We have evaluated the Governor's May 21, 2020 submittal of the above revisions to the Utah SIP Section X Part B and the revised Davis County Ordinance, with respect to the applicable provisions and requirements in 40 CFR part 51, subpart S “Inspection/Maintenance Program Requirements,” and are proposing approval. Additional information and the EPA's more detailed evaluation of the above materials are found in the accompanying TSD. The entire Davis County Ordinance is in the Docket for this action.

6. SIP Section X, Vehicle Inspection and Maintenance Program, Part E, Weber County

The Weber County motor vehicle I/M program was last approved by the EPA on September 14, 2005 (70 FR 54267). The County has since made numerous improvements, updates and revisions to the I/M program ordinance, while removing unnecessary and obsolete provisions and sections. The version of the Weber County I/M program that we are now proposing to approve supersedes and replaces the prior September 14, 2005 EPA-approved version. The Weber County I/M Regulation was enacted and adopted by the Weber-Morgan Board of Health on September 23, 2019, and the Weber-Morgan Health Department (WMHD) implements the I/M program on behalf of Weber County. The Regulation was adopted into the SIP by the UAQB on March 4, 2020. This is the version that was submitted to the EPA and is discussed below.

Section X, Part E of the Utah SIP addresses the provisions and requirements for the implementation of the motor vehicle I/M program in Weber County, Utah. Section X, Part E of the SIP contains two main components for the Weber County I/M program: (a) Language for Section X Part E that addresses applicability, a general description of the Weber County I/M program, and the time frame for implementation of the I/M program; and (b) the WMHD Motor Vehicle I/M Program Regulation.

a. State Language Addressing the Weber County I/M Program:

Under the heading “1. Applicability” is a description of the 2019 revised Weber County I/M program, a history of the Weber county federal ozone NAAQS attainment status and the development of the Weber County I/M program. The section also notes that the Weber County I/M program was included as a control measure in the 2006 24-hour PM2.5 NAAQS.

Under the heading “2. Summary of Weber County I/M Program,” the State describes certain aspects of the revised Weber County I/M program involving: Network Type, Test Convenience, Subject Fleet, Test Frequency, Station Inspector Audits, Waivers, Test Equipment, and Test Procedures.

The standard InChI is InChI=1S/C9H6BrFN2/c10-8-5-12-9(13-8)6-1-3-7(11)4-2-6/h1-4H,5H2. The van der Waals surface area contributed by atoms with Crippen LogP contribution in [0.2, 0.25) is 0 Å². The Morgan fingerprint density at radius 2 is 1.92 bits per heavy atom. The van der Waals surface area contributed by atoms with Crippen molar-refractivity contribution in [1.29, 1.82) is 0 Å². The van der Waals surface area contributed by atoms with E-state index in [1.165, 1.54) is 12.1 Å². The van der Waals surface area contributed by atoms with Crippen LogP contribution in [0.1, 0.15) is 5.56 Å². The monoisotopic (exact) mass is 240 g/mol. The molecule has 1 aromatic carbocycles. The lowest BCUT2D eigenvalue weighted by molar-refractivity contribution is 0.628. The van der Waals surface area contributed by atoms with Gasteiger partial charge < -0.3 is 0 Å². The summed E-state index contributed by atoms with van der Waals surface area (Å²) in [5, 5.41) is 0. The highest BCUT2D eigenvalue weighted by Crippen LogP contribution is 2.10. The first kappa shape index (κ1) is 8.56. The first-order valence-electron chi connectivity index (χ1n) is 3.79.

Under the heading “3. I/M SIP Implementation” the State notes that the Weber I/M program will continue to apply until a maintenance plan without an I/M program is approved by the EPA in accordance with Section 175 of the CAA.

b. Revisions to Weber County's “Weber-Morgan Health Department Regulation for Motor Vehicle Inspection and Maintenance Program” amend the regulation's: Section 1 Title and Definitions, Section 2 Purpose, Section 4 Powers and Duties, Section 6 General Provisions, Section 7 Standards and Specifications for Analyzers and Calibration Gases, Section 8 Permit Requirements of the Vehicle Emissions Station, Section 9 Inspection Procedure, Section 10 Certificate of Waiver, Section 12 Certified Emissions Inspection and Repair Technician/Certified Emissions Inspection Only Technician Permit, Section 14 Certificate of Compliance, Certificate of Compliance Numbers, and Certificate of Waiver, Section 15 Adjudicative Proceedings, and Section 18 Effective Date.

In addition, the State has submitted revisions to Appendix A-Analyzer Specifications, Appendix B- Fee Schedule, Appendix C-Motor Vehicle Emissions Inspection and Maintenance Program, Appendix D-Penalty Schedule, Appendix E-OBD IM Test Procedures, Appendix F entitled “Diesel Fueled Vehicle Test Procedure,” which the EPA notes that we are not taking any action on this Appendix, and a new Appendix G entitled “Adjustment Procedures.”

We have evaluated the Governor's May 21, 2020 submittal of the above revisions to the Utah SIP Section X Part E and the revised Weber County Regulation, with respect to the applicable provisions and requirements in 40 CFR part 51, subpart S “Inspection/Maintenance Program Requirements,” and are proposing approval. Additional information and the EPA's more detailed evaluation of the above materials are found in the accompanying TSD. The entire Weber County Regulation is in the Docket for this action.

B. PM 2.5 SIP Plan